“As a result of unprecedented community outreach, Squaw Valley has responded to the community’s desire for greater outdoor recreational opportunities and new jobs, and doing so without a material impact on the environment,” said Chevis Hosea, vice president of development, Squaw Valley Real Estate. “With the adoption of new designs and standards, the size of the project has been reduced by more than 50 percent, and more than 80 percent of the project will be built on existing parking lots. Our intention is to continue to engage with the community and to secure North Tahoe’s reputation as a premiere tourist destination for years to come.” – Chevis Hosea, VP SVRE
So what changes were approved by the DRC? We’ve been asking that question around town for the last week, and it turns out, the opinions are quite varied. DRC chairperson David Stepner noted that agreements were reached in to make the Village more open with wider passageways, building step backs, better view lines, and larger plaza areas. Additionally, the height of several buildings was reduced below 100 feet, with the exception of the Mountain Adventure Center, which will still stand at 108 feet.
We have to agree, some of these changes will make for a better experience within the proposed new Village. But many people are contesting Hosea’s claim that there will be no material impact on the environment. The Design Review Committee does not get to review the scale or scope of the project. There is no plan to reduce the number of rooms created, even though Hosea’s statement implies that there have been more reductions. The plan also still includes the widely unpopular Mountain Adventure Center. It’s probably safe to say that the 23 different “significant and unavoidable impacts” identified in the draft Environmental Impact Report still exist.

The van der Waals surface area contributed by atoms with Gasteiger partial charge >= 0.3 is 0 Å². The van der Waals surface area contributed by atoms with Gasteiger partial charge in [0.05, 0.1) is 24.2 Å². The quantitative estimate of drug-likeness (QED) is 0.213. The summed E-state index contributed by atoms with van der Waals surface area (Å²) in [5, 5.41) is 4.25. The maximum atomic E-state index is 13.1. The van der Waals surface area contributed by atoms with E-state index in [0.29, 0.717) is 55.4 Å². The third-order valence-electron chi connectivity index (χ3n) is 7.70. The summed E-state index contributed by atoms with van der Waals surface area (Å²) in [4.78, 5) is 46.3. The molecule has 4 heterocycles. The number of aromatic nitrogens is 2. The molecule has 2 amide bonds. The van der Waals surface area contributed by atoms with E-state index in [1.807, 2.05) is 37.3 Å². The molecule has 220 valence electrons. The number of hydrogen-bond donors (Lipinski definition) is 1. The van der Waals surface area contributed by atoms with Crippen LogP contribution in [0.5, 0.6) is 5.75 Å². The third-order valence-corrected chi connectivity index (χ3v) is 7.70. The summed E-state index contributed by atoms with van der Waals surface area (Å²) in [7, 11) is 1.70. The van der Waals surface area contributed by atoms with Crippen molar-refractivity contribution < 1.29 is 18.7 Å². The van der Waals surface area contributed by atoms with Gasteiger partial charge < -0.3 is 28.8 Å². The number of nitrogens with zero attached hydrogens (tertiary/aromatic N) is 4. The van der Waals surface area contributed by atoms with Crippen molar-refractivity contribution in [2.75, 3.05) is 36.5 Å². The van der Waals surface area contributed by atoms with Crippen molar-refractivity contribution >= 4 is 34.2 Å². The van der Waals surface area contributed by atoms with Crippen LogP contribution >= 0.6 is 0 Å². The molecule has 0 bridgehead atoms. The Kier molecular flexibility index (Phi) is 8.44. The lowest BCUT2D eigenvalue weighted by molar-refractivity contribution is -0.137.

Sierra Watch spokesperson Isaac Silverman noted that the agreements reached by the DRC will do nothing to materially change the flawed proposal from Squaw Valley:
“The SVRDC’s recommendations, and the minor changes KSL has proposed in response, do not fix, or even address, the fundamental flaws with their proposal. They would still allow KSL to build 1500 new bedrooms contained in a series of high-rise condo hotels, 35 timeshare mansions in Shirley Canyon, and a massive indoor amusement park. The committee’s recommendations would not result in the reduction of single unit or bedroom.” – Isaac Silverman, Sierra Watch
It’s probably worth noting that while 3 members of the Design Review Committee were able to negotiate some concessions in the design of the proposed Village, there were more than 350 citizens, groups and government agencies that expressed concerns about the project during the dEIR process. With 1500 bedrooms still on the table and gridlock conditions forecast to become the norm, it’s no wonder that Squaw Valley is still facing a lot of opposition.
We also take issue with Hosea’s statement that Squaw Valley has been working with the community. We received the latest numbers from Placer County election officials and they show Squaw Valley spent another $70,000 over the last two months fighting the will of the people. The “Save Olympic Valley” campaign, funded entirely by Squaw Valley, has now spent just about three-quarters of a million dollars fighting the community effort to incorporate the town of Olympic Valley. It’s enough to fund the operations of some small resorts for an entire season. You could even buy a small resort in Montana for that amount, and still have some operating capital. It’s no wonder that Tahoe locals are both frustrated and disgusted by the current owners of Squaw Valley, KSL Capital. It’s time for a change.